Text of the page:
More powerful and hard-edged than before, the 2010 Kawasaki Z1000 has been built to take on the best super nakeds from Europe...
The 2010 Kawasaki Z1000, with its new styling, 1,043cc inline-four engine (which replaces the old 953cc mill) and new aluminium beam frame, looks all set to take on hard-core streetfighters from Europe. While the earlier Z was a bit soft when compared with machines like the Ducati Streetfighter, MV Agusta Brutale and Triumph Speed Triple, the new one looks fit enough to brawl with those bikes.
So, while it promises much on paper, is the new Z1000 really all that good in the real world? The guys at MotorBox recently had the opportunity to ride the bike, and here are some excerpts what they have to say about the Big Kaw:
The new Z1000’s engine and high-spec chassis and suspension make this the first real Japanese streetfighter. When it was first launched in 2003, the Z1000 only had the Aprilia Tuono and the Triumph Speed Triple to contend with. Now, the third generation bike has more competition to deal with, and Kawasaki have revamped the machine completely to make sure it stays on top of the super nakeds heap. The price, at 10,590 euro (11,190 euro for the version with ABS), is also very attractive.
The new Z’s styling epitomises Kawasaki’s penchant for sharp, edgy lines, and as an overall package – huge fuel tank tapering down to that slender tail section – works well. Okay, maybe there’s a bit too much of plastic here, but standing still, the bike looks quite aggressive and dynamic. And, of course, that exhaust system (much shorter and lighter now, as compared to the 2009 model) remains an instantly recognisable style element.
Kawasaki have also gone in for ‘mass centralisation’ on the new Z, tilting the new 1,043cc engine (which produces 138 horsepower at 9,600rpm and 110Nm of torque at 7,800rpm) forward by five degrees and altering its fitment in the chassis, in order to improve the bike’s handling. The new aluminium chassis, lighter and with 30% more torsional rigidity than the old bike’s frame, has been designed in accordance with the principles used on the Kawasaki ZX-10R Ninja. And among other things, it has resulted in a motorcycle that’s actually quite slim and that weighs only 218kg (with all fluids and fuel).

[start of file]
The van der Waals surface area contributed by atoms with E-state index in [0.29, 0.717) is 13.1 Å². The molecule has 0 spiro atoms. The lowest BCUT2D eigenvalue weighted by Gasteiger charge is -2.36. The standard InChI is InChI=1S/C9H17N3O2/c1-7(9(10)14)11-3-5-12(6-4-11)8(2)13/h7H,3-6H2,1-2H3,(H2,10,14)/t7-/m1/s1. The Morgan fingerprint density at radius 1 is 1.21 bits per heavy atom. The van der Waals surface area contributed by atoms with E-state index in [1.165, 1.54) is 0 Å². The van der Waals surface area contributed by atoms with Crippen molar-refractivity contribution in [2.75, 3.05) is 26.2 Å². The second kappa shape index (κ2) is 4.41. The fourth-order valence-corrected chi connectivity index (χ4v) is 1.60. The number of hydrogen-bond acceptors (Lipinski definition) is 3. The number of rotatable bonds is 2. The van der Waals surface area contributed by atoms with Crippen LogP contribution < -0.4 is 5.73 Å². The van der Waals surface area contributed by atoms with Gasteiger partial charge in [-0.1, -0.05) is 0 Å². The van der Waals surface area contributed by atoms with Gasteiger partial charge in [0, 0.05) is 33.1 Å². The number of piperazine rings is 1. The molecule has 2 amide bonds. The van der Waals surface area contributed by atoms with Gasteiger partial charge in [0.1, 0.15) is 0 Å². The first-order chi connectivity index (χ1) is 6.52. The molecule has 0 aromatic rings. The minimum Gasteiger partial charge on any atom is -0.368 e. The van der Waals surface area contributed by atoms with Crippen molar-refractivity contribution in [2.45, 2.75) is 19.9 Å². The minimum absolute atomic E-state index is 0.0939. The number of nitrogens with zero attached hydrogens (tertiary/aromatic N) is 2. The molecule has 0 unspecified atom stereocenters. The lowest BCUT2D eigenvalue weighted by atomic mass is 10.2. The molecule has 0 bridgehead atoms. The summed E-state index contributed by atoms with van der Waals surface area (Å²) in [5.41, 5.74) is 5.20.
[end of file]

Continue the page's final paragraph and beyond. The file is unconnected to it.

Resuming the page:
In addition to the reduced weight, the new Z-bike is also more compact than the old one and the completely redesigned rear suspension now uses a monoshock that’s mounted almost horizontally, with a progressive linkage. The 41mm USD fork is adjustable and the presence of anti-lock brakes is comforting. Reflecting the bike’s newfound personality, the riding position is now more aggressive, with more weight on the front end, which feels quite appropriate.
On the move, the new Z1000 is much more responsive than the old one. Not only is the new engine simply phenomenal, the electronics are all very well sorted out, eliminating any jerkiness and/or inconsistent behaviour. Between 4,500-10,000rpm, the four-cylinder engine pushes really hard and the bike’s acceleration almost matches that of an MV Brutale which we rode here earlier.
With gear ratios perfectly matched to the engine and with its killer mid-range power delivery, the new Z is an absolute joy to ride. During our very fast 170km ride across the magnificent roads in Spain, we did notice some vibration creeping in at around 7,500 revs in sixth gear, but that shouldn’t be a problem because spending extended amounts of time at those speeds will anyway result in an immediate confiscation of your driving license. At more sane speeds, vibration is just about unnoticeable on the bike.
While the new, more powerful engine is a joy to use, what’s even better is that improvements in the chassis department have kept pace with the engine. At high speeds, the new chassis keeps the bike very planted and stable, and there isn’t a hint of nervousness or uncertainty here. Even with a passenger on board, the Kawasaki's behaviour remains impeccable, and the suspension works very well indeed. Yes, this is a well balanced, manageable and responsive motorcycle that can take all the hard cornering you can throw at it, though the chassis/suspension setup is a bit too stiff for bad, uneven roads.
Overall, this is a fine bike. The new Z1000 costs less than most comparable super nakeds from Europe and yet it manages to equal their outright performance.
And here's what the guys at MCN have to say about the new Z1000...